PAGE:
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Technology Versus Responsibility: Immigrant Physicians from the Former Soviet Union Reflect on Israeli Health Care
Larissa I. Remennick and Ronny A. Shtarkshall
Journal of Health and Social Behavior
Vol. 38, No. 3, Health Professions: Socialization, Organization, Utilization (Sep., 1997), pp. 191-202
Published by: American Sociological Association
Stable URL: http://www.jstor.org/stable/2955366
Page Count: 12
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About 13,000 physicians from the former Soviet Union have found themselves in the saturated medical market in Israel as a result of the latest wave of immigration. This paper examines the gap in professional attitudes and practices between Israeli and Soviet MDs and the cognitive mechanisms employed by immigrant physicians in the process of adjustment to the new medical culture. The study draws on 25 semistructured interviews with recent (about three years in Israel) immigrant doctors who were at various stages of obtaining a local medical license. Reflecting on the need to redefine themselves as professionals and to confront negative stereotypes regarding ex-Soviet doctors, many respondents stressed the strong sides of Soviet medical training and work style. In their collective self-portrait, immigrant doctors emphasized devotion to patients, clinical intuition, manual skills, and empathy, while flaws were regarded as superficial and improvable by technical training. Conversely, the alleged flaws of Israeli doctors were perceived by these informants as pertaining to the core of medicine: "Excessive dependence on technology," "lack of responsibility toward patients," and "weak preventive orientation" of Israeli colleagues were repeatedly criticized. The paper sheds light on the significant conceptual differences between the Soviet and Western medical traditions and provides a vivid example of the sociocultural construction of medicine. Our findings are also indicative of the interpretative processes and coping strategies that immigrants in general may develop in saturated professional markets.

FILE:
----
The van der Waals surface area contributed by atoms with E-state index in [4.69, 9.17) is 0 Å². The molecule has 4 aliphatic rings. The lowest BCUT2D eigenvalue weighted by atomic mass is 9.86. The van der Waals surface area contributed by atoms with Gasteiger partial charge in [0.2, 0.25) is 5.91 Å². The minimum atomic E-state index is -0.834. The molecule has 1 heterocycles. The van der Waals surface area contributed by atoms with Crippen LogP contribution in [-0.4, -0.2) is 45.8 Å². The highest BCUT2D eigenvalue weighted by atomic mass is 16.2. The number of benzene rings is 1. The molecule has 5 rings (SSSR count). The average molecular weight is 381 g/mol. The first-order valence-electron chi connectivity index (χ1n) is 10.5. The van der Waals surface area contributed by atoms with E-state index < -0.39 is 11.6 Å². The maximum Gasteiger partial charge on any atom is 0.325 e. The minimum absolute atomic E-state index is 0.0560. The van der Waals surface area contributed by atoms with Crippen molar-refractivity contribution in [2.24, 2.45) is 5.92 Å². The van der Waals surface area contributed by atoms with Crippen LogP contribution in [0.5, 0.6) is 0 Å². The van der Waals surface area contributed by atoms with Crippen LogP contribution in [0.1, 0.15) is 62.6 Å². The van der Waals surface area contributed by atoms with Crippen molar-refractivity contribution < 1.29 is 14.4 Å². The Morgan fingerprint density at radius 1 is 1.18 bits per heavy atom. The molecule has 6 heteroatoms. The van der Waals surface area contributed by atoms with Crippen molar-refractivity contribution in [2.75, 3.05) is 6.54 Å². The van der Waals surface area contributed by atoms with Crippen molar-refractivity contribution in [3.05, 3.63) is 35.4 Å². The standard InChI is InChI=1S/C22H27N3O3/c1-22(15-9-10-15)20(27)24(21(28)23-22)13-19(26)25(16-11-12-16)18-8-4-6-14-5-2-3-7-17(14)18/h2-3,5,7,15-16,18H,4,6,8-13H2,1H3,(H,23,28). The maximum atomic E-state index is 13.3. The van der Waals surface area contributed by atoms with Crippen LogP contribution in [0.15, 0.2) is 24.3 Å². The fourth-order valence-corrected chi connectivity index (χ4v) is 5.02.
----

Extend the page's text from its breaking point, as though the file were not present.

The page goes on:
Journal of Health and Social Behavior © 1997 American Sociological Association